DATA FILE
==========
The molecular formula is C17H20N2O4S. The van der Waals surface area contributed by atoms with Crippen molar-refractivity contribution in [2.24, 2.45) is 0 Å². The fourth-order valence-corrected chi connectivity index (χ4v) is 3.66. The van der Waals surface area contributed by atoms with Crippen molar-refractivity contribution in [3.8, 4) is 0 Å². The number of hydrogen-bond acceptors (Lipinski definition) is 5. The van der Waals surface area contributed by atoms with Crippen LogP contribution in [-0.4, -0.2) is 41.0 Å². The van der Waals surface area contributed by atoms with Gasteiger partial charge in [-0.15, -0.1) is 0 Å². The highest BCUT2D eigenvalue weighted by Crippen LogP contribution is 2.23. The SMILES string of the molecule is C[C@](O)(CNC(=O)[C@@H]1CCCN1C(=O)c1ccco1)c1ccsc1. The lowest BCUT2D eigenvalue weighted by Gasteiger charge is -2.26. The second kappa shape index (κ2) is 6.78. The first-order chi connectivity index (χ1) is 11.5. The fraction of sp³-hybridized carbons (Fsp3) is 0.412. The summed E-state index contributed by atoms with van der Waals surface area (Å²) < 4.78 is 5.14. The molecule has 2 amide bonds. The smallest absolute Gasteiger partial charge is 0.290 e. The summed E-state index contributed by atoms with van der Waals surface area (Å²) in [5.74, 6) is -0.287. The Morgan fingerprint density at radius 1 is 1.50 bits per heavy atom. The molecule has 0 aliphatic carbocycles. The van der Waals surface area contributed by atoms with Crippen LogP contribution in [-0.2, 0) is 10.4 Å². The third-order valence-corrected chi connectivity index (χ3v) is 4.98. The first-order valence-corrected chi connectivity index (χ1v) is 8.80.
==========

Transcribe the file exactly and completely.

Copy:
The molecular formula is C17H20N2O4S. The van der Waals surface area contributed by atoms with Crippen molar-refractivity contribution in [2.24, 2.45) is 0 Å². The fourth-order valence-corrected chi connectivity index (χ4v) is 3.66. The van der Waals surface area contributed by atoms with Crippen molar-refractivity contribution in [3.8, 4) is 0 Å². The number of hydrogen-bond acceptors (Lipinski definition) is 5. The van der Waals surface area contributed by atoms with Crippen LogP contribution in [-0.4, -0.2) is 41.0 Å². The van der Waals surface area contributed by atoms with Gasteiger partial charge in [-0.15, -0.1) is 0 Å². The highest BCUT2D eigenvalue weighted by Crippen LogP contribution is 2.23. The SMILES string of the molecule is C[C@](O)(CNC(=O)[C@@H]1CCCN1C(=O)c1ccco1)c1ccsc1. The lowest BCUT2D eigenvalue weighted by Gasteiger charge is -2.26. The second kappa shape index (κ2) is 6.78. The first-order chi connectivity index (χ1) is 11.5. The fraction of sp³-hybridized carbons (Fsp3) is 0.412. The summed E-state index contributed by atoms with van der Waals surface area (Å²) < 4.78 is 5.14. The molecule has 2 amide bonds. The smallest absolute Gasteiger partial charge is 0.290 e. The summed E-state index contributed by atoms with van der Waals surface area (Å²) in [5.74, 6) is -0.287. The Morgan fingerprint density at radius 1 is 1.50 bits per heavy atom. The molecule has 0 aliphatic carbocycles. The van der Waals surface area contributed by atoms with Crippen LogP contribution in [-0.2, 0) is 10.4 Å². The third-order valence-corrected chi connectivity index (χ3v) is 4.98. The first-order valence-corrected chi connectivity index (χ1v) is 8.80.